During spring, there’s no better time to connect to the earth. Steady, rooted poses are a great way to bring grounding to this season of growth. Begin your practice by focusing on your breath to balance the energy in your body and get connected to yourself.
Child’s pose (Balasana)
Come to your mat in Child’s Pose, with your knees wide and toes together, chest pressing towards the ground, your arms extended out in front of you, and your forehead resting on the ground or a blanket. Make sure you feel comfortable and supported by the earth or props. Become aware of every part of your body that is touching the ground beneath you, and as you exhale, feel your body relax, and sink deeper into the pose. Close your eyes. Stay until you feel centered and grounded. You can always come back to this pose at any point in your practice.
Hero Pose (Virasana)
Kneel on the ground. If needed use a folded blanket or bolster to wedge between your calves and thighs for added height. If you are sitting on your heels, bring your inner knees to touch, and slide your feet apart, slightly wider than your hips, with the tops of the feet pressing flat into the floor. If your seat doesn’t comfortably rest on the floor or you feel any sensation in your knees, raise yourself onto a block placed between the feet, making sure both sitting bones are supported evenly. Lay your hands in your lap with palms facing down to ground down. Breathe.
Warrior II (Virabhadrasana II)
Warrior II requires you to become the warrior—with a steadfast commitment to the pose, strengthening your legs and opening your pelvis to deepen your connection to the earth. Bring your legs wide, around 3.5 feet apart. Turn one foot to face the front of your mat, and bend your knee so your knee is directly stacked over your ankle. Keep your back leg long and straight. Feel your connection to your mat, and the ground beneath your mat, as you press the four corners of each foot into the floor. As you breathe, allow your hips to deepen, feeling the heaviness of the earth. Root down through the earth, and draw the earth’s energy up through your legs, to support your entire body.
Tree Pose (Vrkasana)
Beginning in Tadasana, bring your right foot to the inside of your left leg by opening through the right hip. Make sure to avoid putting any pressure on the knee with your foot. If balancing is challenging today, rest your toes on the ground, keeping the upper thigh pressing out and back. Press all four corners of your feet into the ground beneath you, and feel your legs, waist and entire body extend upwards to the sky. Play with arm variations here, bringing them to the heart, reaching out to the sides, or up to the sky. If you feel like a challenge, stand on a block, and close your eyes to test your balance. Place your foot back onto the floor after five breaths, then repeat on the other side.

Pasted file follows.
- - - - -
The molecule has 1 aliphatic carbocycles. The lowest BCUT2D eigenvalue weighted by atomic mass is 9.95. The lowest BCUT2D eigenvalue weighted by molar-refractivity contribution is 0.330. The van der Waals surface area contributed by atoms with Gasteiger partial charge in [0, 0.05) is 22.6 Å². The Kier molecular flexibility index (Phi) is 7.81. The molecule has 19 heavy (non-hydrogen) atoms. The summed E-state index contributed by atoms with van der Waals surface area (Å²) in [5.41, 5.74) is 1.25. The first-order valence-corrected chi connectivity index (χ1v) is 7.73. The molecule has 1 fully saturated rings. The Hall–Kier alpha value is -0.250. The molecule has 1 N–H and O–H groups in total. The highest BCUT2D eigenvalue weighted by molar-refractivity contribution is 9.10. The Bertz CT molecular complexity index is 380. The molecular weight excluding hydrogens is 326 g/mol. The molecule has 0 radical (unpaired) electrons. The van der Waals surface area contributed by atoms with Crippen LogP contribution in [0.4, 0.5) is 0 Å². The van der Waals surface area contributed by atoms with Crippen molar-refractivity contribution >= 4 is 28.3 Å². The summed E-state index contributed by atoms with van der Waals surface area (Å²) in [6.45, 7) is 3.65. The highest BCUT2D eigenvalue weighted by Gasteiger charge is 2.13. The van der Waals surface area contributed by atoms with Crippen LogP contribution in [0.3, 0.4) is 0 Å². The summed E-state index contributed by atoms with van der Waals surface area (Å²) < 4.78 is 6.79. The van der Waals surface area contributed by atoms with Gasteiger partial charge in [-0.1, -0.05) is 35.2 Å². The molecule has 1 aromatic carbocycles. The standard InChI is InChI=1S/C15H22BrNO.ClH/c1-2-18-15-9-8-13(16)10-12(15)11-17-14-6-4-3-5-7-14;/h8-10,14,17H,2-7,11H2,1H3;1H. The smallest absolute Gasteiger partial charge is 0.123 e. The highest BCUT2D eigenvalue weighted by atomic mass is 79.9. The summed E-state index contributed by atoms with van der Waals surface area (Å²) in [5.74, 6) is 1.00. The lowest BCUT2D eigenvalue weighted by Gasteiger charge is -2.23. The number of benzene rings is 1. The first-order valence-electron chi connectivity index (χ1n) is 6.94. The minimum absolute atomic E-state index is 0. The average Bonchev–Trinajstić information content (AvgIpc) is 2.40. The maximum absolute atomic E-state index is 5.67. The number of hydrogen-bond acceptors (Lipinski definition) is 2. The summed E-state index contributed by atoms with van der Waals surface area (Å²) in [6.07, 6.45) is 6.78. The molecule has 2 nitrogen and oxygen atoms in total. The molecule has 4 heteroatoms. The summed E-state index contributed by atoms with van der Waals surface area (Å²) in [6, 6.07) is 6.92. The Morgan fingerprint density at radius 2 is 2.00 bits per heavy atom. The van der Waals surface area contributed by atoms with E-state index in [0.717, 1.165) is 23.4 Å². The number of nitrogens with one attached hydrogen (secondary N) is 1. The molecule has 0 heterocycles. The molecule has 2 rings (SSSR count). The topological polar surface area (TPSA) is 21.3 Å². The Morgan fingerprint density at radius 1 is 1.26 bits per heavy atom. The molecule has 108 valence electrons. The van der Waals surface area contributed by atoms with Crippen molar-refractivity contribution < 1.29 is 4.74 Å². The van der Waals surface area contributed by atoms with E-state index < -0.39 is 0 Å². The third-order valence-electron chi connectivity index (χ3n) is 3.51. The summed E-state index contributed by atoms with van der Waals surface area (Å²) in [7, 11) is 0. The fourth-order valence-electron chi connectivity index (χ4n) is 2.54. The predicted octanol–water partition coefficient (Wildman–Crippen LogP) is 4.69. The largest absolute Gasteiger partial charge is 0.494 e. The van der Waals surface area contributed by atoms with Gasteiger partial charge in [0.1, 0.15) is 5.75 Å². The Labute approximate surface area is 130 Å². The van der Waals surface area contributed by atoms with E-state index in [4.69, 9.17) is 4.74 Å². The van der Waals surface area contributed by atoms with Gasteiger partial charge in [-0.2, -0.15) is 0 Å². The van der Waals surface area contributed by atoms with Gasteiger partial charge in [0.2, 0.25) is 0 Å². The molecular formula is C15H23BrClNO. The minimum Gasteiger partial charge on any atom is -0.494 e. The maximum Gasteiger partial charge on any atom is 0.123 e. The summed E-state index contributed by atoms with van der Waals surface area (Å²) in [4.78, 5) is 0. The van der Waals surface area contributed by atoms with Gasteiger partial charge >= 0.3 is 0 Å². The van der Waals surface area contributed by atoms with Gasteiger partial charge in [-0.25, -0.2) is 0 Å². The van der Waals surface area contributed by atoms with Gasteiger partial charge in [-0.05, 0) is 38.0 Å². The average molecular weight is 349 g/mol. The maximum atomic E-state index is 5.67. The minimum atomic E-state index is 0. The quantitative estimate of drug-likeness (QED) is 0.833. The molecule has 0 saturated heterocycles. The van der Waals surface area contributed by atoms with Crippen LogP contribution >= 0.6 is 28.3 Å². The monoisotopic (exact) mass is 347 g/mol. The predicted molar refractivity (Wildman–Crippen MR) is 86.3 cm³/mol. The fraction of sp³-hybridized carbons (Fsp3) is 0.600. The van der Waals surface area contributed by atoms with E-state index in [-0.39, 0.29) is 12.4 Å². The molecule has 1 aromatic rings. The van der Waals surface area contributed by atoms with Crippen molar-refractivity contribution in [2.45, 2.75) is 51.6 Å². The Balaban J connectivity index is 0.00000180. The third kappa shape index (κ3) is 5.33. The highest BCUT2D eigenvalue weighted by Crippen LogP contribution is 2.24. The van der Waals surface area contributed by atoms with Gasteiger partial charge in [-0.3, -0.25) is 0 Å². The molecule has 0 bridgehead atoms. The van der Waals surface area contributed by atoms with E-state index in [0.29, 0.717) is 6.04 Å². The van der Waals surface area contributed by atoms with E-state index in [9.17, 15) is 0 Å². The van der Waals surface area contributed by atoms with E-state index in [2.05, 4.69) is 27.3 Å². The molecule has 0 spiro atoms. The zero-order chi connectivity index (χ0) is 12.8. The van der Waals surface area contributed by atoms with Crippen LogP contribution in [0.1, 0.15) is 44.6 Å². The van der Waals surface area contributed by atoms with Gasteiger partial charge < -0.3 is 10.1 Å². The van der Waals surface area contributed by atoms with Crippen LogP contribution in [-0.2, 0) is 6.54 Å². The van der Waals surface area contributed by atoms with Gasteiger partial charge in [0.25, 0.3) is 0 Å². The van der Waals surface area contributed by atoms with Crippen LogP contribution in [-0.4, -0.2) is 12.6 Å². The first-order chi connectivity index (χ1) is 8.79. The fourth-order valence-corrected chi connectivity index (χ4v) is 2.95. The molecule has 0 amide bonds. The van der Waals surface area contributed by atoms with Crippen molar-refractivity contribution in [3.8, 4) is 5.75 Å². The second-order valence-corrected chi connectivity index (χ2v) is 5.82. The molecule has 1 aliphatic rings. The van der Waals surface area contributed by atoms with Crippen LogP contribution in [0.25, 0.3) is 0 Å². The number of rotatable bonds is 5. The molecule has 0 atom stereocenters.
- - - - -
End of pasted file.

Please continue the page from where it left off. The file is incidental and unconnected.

Wide-Legged Forward Fold (Prasarita Padottanasana)
Step your feet wide, so when your arms are reached out to the sides your ankles are directly below your wrists. Bring your hands to your hips and keep a straight spine by engaging your core muscles. Fold forward, to bring the crown of your head towards the ground. Place your hands on the ground or on blocks. Let your torso lengthen towards the ground. You may feel a stretch in your hamstrings or lower back, and your neck should be relaxed. If your head is close to the floor you can use a block or blanket to help connect the crown of your head to the earth. Lift the arches of your feet to feel the outer edge of each foot pressing into the ground with your hips lifting towards the sky. To come out of the pose, bring your hands back to your hips and engage your core. Press into the ground to lift your torso back to an upright position. You can repeat this pose, or come to stand in tadasana at the front of your mat.